Album of the Week: Jason Isbell and the 400 Unit, 'Reunions'


Jason Isbell and the 400 Unit, 'Reunions'
Jason Isbell and the 400 Unit, 'Reunions' (Southeastern Records / Thirty Tigers)

Jason Isbell's new album Reunions is an intimate alt-country masterpiece that builds upon the foundations of the genre. Like Lucinda Williams' self-titled album and Steve Earle's El Corazon, Isbell created an album saturated with authenticity and emotion. Joined again by The 400 Unit and producer Dave Cobb, Reunions delves into familiar themes of sobriety and relationships that have been touchstones of his work since the critically acclaimed, "Southeastern."

The album opens with an intense 6 minutes and 40 seconds of repentance featuring David Crosby and Jay Buchanan. On "What've I Done To Help," Isbell repeats "what've I done to help but not myself?" as he expresses both acceptance and regret for the past. You hear that the tension between the past and present on songs like "Dreamsicle" and "Only Children," which paint pictures of the trials of being a child and young adult trying to decode the surrounding world.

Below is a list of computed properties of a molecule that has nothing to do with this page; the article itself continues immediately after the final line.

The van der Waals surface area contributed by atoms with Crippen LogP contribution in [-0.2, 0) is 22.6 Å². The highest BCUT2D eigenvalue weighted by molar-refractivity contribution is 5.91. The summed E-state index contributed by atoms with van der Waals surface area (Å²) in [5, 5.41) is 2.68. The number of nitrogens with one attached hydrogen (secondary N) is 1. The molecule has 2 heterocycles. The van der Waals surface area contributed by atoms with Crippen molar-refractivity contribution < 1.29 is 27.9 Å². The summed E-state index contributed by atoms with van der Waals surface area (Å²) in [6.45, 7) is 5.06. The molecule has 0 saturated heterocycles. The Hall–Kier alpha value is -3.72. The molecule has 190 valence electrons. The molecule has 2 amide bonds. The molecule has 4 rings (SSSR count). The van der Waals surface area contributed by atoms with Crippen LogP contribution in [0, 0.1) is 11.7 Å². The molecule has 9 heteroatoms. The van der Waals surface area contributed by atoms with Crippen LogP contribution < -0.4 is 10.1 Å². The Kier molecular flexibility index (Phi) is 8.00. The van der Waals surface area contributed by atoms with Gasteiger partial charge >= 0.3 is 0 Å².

The quieter but equally thought-provoking track, "St. Peter's Autograph" feels timely as Isbell sings "we're all struggling with the world on fire, and the fear we're taught." Few albums can prophesize the sentiment of the near future, but Reunions is a timely companion in a world of social distancing. Like the album cover depicts, alone on the horizon, Isbell reunites with his demons on his own terms. One of the best illustrations of his self-awareness comes with "It Gets Easier," as he gives advice for those who might wonder if his journey with sobriety has been easy. He sings, "It gets easier, but it never gets easy, I can say it's all worth it."

While the highlights of Reunions come from the steadily paced ballads, Isbell takes time exercise his love for country rock. Midway through the album comes riff laden changes on "Overseas" and "Running With Our Eyes Closed." This is not the Nashville sound re-imagined, it is influenced by classic rock with an unapologetic shimmer that conjure up influences from Mark Knopfler to Stevie Ray Vaughn.

Jason Isbell and The 400 Units' new album Reunions is out now on Southeastern Records.

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